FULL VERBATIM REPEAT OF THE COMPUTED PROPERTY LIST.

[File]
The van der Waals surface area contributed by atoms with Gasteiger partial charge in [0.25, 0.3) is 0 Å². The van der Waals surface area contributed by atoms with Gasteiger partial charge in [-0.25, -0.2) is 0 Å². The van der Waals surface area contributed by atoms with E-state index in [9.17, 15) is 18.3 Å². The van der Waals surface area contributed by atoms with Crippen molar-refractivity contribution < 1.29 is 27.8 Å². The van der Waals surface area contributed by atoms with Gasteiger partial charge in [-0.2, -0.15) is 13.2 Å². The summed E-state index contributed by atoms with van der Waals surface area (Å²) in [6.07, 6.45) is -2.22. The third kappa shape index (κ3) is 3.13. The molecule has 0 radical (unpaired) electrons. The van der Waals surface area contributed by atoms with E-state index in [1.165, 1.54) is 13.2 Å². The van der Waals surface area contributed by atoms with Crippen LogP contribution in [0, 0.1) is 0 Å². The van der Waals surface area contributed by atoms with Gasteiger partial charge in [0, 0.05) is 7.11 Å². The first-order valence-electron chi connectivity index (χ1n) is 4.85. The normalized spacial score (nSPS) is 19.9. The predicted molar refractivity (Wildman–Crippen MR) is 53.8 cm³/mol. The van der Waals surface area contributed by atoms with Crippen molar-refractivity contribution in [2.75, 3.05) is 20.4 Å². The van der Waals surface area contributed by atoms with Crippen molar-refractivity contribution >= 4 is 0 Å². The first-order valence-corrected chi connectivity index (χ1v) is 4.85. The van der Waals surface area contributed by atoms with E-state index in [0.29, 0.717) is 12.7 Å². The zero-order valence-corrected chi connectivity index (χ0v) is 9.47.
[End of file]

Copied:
The van der Waals surface area contributed by atoms with Gasteiger partial charge in [0.25, 0.3) is 0 Å². The van der Waals surface area contributed by atoms with Gasteiger partial charge in [-0.25, -0.2) is 0 Å². The van der Waals surface area contributed by atoms with E-state index in [9.17, 15) is 18.3 Å². The van der Waals surface area contributed by atoms with Crippen molar-refractivity contribution < 1.29 is 27.8 Å². The van der Waals surface area contributed by atoms with Gasteiger partial charge in [-0.2, -0.15) is 13.2 Å². The summed E-state index contributed by atoms with van der Waals surface area (Å²) in [6.07, 6.45) is -2.22. The third kappa shape index (κ3) is 3.13. The molecule has 0 radical (unpaired) electrons. The van der Waals surface area contributed by atoms with E-state index in [1.165, 1.54) is 13.2 Å². The van der Waals surface area contributed by atoms with Crippen LogP contribution in [0, 0.1) is 0 Å². The van der Waals surface area contributed by atoms with Gasteiger partial charge in [0, 0.05) is 7.11 Å². The first-order valence-electron chi connectivity index (χ1n) is 4.85. The normalized spacial score (nSPS) is 19.9. The predicted molar refractivity (Wildman–Crippen MR) is 53.8 cm³/mol. The van der Waals surface area contributed by atoms with Crippen molar-refractivity contribution in [2.75, 3.05) is 20.4 Å². The van der Waals surface area contributed by atoms with Crippen molar-refractivity contribution >= 4 is 0 Å². The first-order valence-corrected chi connectivity index (χ1v) is 4.85. The van der Waals surface area contributed by atoms with E-state index in [0.29, 0.717) is 12.7 Å². The zero-order valence-corrected chi connectivity index (χ0v) is 9.47.